On Tuesday, House Minority Whip Eric Cantor (R-VA) sat down with the National Review Online to discuss a number of issues, including the plan to build an Islamic community center two blocks from the site of the 9/11 attacks in New York City. During the interview, Cantor echoed the right-wing hysteria over the so-called Ground Zero mosque, calling it "the ultimate insensitivity" and denouncing the society that would allow such an initiative to move forward.
CANTOR: I think that is the ultimate insensitivity. Anyone looking at that with any common sense would say, "what in the world would be doing fostering some type of system that would let this happen." Everybody knows America's built on the rights of free expression, the rights to practice your faith, but come on. The World Trade Centers were brought down by Islamic extremists, uh, radicals who were bent on killing Americans and accomplished that in unimaginable ways. I think it is the height of insensitivity, uh, and unreasonableness to allow for the construction of a mosque on the site of the World Trade Center bombings. I mean, come on.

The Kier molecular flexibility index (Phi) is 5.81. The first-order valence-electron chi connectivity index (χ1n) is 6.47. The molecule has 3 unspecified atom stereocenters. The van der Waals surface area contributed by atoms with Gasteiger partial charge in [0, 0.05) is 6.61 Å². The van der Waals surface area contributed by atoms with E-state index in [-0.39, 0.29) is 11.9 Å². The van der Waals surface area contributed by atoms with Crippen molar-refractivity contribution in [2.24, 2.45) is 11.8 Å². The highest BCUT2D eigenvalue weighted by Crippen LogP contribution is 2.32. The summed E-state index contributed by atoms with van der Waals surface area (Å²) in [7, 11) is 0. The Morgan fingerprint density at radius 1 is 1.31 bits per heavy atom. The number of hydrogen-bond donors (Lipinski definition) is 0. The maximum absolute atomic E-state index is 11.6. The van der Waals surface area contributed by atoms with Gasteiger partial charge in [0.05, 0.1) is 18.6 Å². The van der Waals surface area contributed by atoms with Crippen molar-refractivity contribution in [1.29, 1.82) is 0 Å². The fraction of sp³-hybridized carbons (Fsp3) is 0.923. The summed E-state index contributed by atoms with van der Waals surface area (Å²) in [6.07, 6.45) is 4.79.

Despite his professed outrage, Cantor really doesn't have an argument. He asks, incredulously, "what type of system" would allow the construction of an Islamic community center anywhere in the vicinity of Ground Zero, but then answers his own question: a system "built on the rights of free expression" and "the rights to practice your faith." Cantor's rejoinder -- "but come on" -- is just sour grapes that the American system doesn't justify his hatred.
Cantor goes on to note that the Twin Towers were destroyed by Islamic extremists. What he fails to mention is that the individual responsible for the proposed center, Imam Feisal Abdul Rauf, is far from extreme himself. In fact, he was recruited by the Bush administration to conduct outreach to the Muslim world, and his wife runs an organization that promotes "cultural and religious harmony through interfaith collaboration, youth and women's empowerment, and arts and cultural exchange."
Yet, Cantor somehow expects his answer -- "I mean, come on" -- to be more persuasive than reality.
(Perhaps he's been watching too much South Park; check out the absurd rendition in the clip below.)